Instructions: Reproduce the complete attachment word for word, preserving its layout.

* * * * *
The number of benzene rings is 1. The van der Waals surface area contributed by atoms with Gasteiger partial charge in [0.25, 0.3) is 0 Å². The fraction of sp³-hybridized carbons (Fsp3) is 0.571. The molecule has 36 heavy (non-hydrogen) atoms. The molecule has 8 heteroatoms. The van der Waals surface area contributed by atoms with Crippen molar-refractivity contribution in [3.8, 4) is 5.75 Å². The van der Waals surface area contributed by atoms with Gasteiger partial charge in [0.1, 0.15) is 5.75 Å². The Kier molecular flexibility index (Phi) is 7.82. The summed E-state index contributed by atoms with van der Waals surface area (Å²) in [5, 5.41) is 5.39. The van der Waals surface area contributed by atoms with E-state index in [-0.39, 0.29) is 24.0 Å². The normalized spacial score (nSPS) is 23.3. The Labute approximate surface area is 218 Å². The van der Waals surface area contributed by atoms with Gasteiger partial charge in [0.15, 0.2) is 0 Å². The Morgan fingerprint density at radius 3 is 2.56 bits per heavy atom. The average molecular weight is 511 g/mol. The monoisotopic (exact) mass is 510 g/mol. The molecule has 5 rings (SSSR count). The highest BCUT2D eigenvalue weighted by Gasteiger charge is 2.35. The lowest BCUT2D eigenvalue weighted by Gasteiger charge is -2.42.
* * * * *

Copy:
The number of benzene rings is 1. The van der Waals surface area contributed by atoms with Gasteiger partial charge in [0.25, 0.3) is 0 Å². The fraction of sp³-hybridized carbons (Fsp3) is 0.571. The molecule has 36 heavy (non-hydrogen) atoms. The molecule has 8 heteroatoms. The van der Waals surface area contributed by atoms with Crippen molar-refractivity contribution in [3.8, 4) is 5.75 Å². The van der Waals surface area contributed by atoms with Gasteiger partial charge in [0.1, 0.15) is 5.75 Å². The Kier molecular flexibility index (Phi) is 7.82. The summed E-state index contributed by atoms with van der Waals surface area (Å²) in [5, 5.41) is 5.39. The van der Waals surface area contributed by atoms with E-state index in [-0.39, 0.29) is 24.0 Å². The normalized spacial score (nSPS) is 23.3. The Labute approximate surface area is 218 Å². The van der Waals surface area contributed by atoms with Gasteiger partial charge in [0.15, 0.2) is 0 Å². The Morgan fingerprint density at radius 3 is 2.56 bits per heavy atom. The average molecular weight is 511 g/mol. The monoisotopic (exact) mass is 510 g/mol. The molecule has 5 rings (SSSR count). The highest BCUT2D eigenvalue weighted by Gasteiger charge is 2.35. The lowest BCUT2D eigenvalue weighted by Gasteiger charge is -2.42.